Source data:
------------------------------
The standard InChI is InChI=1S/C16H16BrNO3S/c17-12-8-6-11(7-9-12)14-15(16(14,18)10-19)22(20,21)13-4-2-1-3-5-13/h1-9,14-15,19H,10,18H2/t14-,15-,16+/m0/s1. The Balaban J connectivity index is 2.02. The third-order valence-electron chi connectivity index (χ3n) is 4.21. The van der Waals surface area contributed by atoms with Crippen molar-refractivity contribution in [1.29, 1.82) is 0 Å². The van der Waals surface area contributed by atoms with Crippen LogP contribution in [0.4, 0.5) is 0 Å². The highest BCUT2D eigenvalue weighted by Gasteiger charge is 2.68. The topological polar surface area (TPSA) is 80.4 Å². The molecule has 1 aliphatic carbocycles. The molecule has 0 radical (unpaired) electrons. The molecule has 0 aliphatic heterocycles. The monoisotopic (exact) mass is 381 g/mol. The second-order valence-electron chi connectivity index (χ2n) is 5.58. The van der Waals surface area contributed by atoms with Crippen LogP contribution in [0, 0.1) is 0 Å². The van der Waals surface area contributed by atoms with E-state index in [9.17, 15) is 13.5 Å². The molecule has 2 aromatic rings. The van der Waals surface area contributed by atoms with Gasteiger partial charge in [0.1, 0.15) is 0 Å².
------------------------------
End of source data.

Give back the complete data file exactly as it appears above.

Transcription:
The standard InChI is InChI=1S/C16H16BrNO3S/c17-12-8-6-11(7-9-12)14-15(16(14,18)10-19)22(20,21)13-4-2-1-3-5-13/h1-9,14-15,19H,10,18H2/t14-,15-,16+/m0/s1. The Balaban J connectivity index is 2.02. The third-order valence-electron chi connectivity index (χ3n) is 4.21. The van der Waals surface area contributed by atoms with Crippen molar-refractivity contribution in [1.29, 1.82) is 0 Å². The van der Waals surface area contributed by atoms with Crippen LogP contribution in [0.4, 0.5) is 0 Å². The highest BCUT2D eigenvalue weighted by Gasteiger charge is 2.68. The topological polar surface area (TPSA) is 80.4 Å². The molecule has 1 aliphatic carbocycles. The molecule has 0 radical (unpaired) electrons. The molecule has 0 aliphatic heterocycles. The monoisotopic (exact) mass is 381 g/mol. The second-order valence-electron chi connectivity index (χ2n) is 5.58. The van der Waals surface area contributed by atoms with Crippen LogP contribution in [0, 0.1) is 0 Å². The van der Waals surface area contributed by atoms with E-state index in [9.17, 15) is 13.5 Å². The molecule has 2 aromatic rings. The van der Waals surface area contributed by atoms with Gasteiger partial charge in [0.1, 0.15) is 0 Å².